Every generation needs new churches, or as Jesus called them, “new wineskins,” to meet the spiritual needs of their present generation.
Tim Keller, who pastors Redeemer Presbyterian Church in New York, in his article, Why Plant Churches, says, “The vigorous, continual planting of new congregations is the single most crucial strategy for 1) the numerical growth of the Body of Christ in any city, and 2) the continual corporate renewal and revival of the existing churches in a city. Nothing else—not crusades, outreach programs, para-church ministries, growing mega-churches, congregational consulting, nor church renewal processes—will have the consistent impact of dynamic, extensive church planting. New churches best reach new generations, new residents and new people groups. New residents are almost always reached better by new congregations.”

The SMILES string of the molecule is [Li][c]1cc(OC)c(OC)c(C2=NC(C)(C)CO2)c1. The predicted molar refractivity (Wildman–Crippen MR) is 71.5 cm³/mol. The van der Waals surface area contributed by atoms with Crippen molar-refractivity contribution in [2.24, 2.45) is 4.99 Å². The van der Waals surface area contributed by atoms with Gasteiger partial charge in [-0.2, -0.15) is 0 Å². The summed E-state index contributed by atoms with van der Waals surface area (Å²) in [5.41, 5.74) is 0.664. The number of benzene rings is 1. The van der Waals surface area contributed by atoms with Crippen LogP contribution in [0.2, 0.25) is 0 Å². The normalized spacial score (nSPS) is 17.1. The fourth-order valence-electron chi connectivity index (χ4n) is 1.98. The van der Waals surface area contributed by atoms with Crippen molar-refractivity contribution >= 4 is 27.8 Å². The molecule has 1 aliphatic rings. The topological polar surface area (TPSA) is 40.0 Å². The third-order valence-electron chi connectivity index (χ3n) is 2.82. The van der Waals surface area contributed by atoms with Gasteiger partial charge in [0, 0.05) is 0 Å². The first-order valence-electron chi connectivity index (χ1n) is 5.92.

People everywhere and of every age need Jesus and community with other believers in a local church. But there are people of all ages who have difficulty relating to an established church. There are various reasons. Some people have had hurtful experiences, which hinder their ability to trust the leadership of the church. Some do not like structured services or the formality of it. Some find it difficult to build relationships with others within large congregations. And some people are simply unmotivated to get up Sunday mornings and attend church services. Whatever the reason, a large segment of our population is unchurched.
New unique churches, sometimes meeting during the week, provide a place for many who are unchurched to connect relationally to other believers in Christ. Some new churches meet in homes, while others meet in other locations. They focus on authenticity and relationship, with God and with others. I am convinced that starting new communities of faith is one of our Lord’s top priorities. He said, “I will build my church and the gates of hell will not prevail against it” (Matthew 16:18).
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